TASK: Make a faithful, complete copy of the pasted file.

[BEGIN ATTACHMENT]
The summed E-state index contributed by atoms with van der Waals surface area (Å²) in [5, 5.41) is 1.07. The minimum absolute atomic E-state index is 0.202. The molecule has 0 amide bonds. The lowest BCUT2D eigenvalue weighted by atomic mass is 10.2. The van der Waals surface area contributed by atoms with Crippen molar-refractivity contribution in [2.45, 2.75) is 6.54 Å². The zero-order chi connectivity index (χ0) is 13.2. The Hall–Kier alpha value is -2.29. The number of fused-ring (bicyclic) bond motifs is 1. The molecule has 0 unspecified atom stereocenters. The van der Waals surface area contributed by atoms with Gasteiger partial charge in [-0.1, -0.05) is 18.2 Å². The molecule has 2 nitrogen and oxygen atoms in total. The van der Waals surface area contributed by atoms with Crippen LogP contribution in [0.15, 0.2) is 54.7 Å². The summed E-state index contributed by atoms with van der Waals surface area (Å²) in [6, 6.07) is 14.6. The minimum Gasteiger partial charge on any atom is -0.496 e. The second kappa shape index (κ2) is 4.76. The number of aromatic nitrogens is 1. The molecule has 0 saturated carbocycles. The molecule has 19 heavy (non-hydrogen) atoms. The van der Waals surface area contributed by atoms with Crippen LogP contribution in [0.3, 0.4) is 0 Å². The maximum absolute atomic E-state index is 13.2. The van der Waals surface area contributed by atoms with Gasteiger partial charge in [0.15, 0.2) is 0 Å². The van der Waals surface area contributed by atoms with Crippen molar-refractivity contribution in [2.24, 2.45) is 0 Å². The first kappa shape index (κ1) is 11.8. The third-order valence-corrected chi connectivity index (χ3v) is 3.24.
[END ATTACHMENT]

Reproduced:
The summed E-state index contributed by atoms with van der Waals surface area (Å²) in [5, 5.41) is 1.07. The minimum absolute atomic E-state index is 0.202. The molecule has 0 amide bonds. The lowest BCUT2D eigenvalue weighted by atomic mass is 10.2. The van der Waals surface area contributed by atoms with Crippen molar-refractivity contribution in [2.45, 2.75) is 6.54 Å². The zero-order chi connectivity index (χ0) is 13.2. The Hall–Kier alpha value is -2.29. The number of fused-ring (bicyclic) bond motifs is 1. The molecule has 0 unspecified atom stereocenters. The van der Waals surface area contributed by atoms with Gasteiger partial charge in [-0.1, -0.05) is 18.2 Å². The molecule has 2 nitrogen and oxygen atoms in total. The van der Waals surface area contributed by atoms with Crippen LogP contribution in [0.15, 0.2) is 54.7 Å². The summed E-state index contributed by atoms with van der Waals surface area (Å²) in [6, 6.07) is 14.6. The minimum Gasteiger partial charge on any atom is -0.496 e. The second kappa shape index (κ2) is 4.76. The number of aromatic nitrogens is 1. The molecule has 0 saturated carbocycles. The molecule has 19 heavy (non-hydrogen) atoms. The van der Waals surface area contributed by atoms with Crippen LogP contribution in [0.3, 0.4) is 0 Å². The maximum absolute atomic E-state index is 13.2. The van der Waals surface area contributed by atoms with Gasteiger partial charge in [0.15, 0.2) is 0 Å². The van der Waals surface area contributed by atoms with Crippen molar-refractivity contribution in [2.24, 2.45) is 0 Å². The first kappa shape index (κ1) is 11.8. The third-order valence-corrected chi connectivity index (χ3v) is 3.24.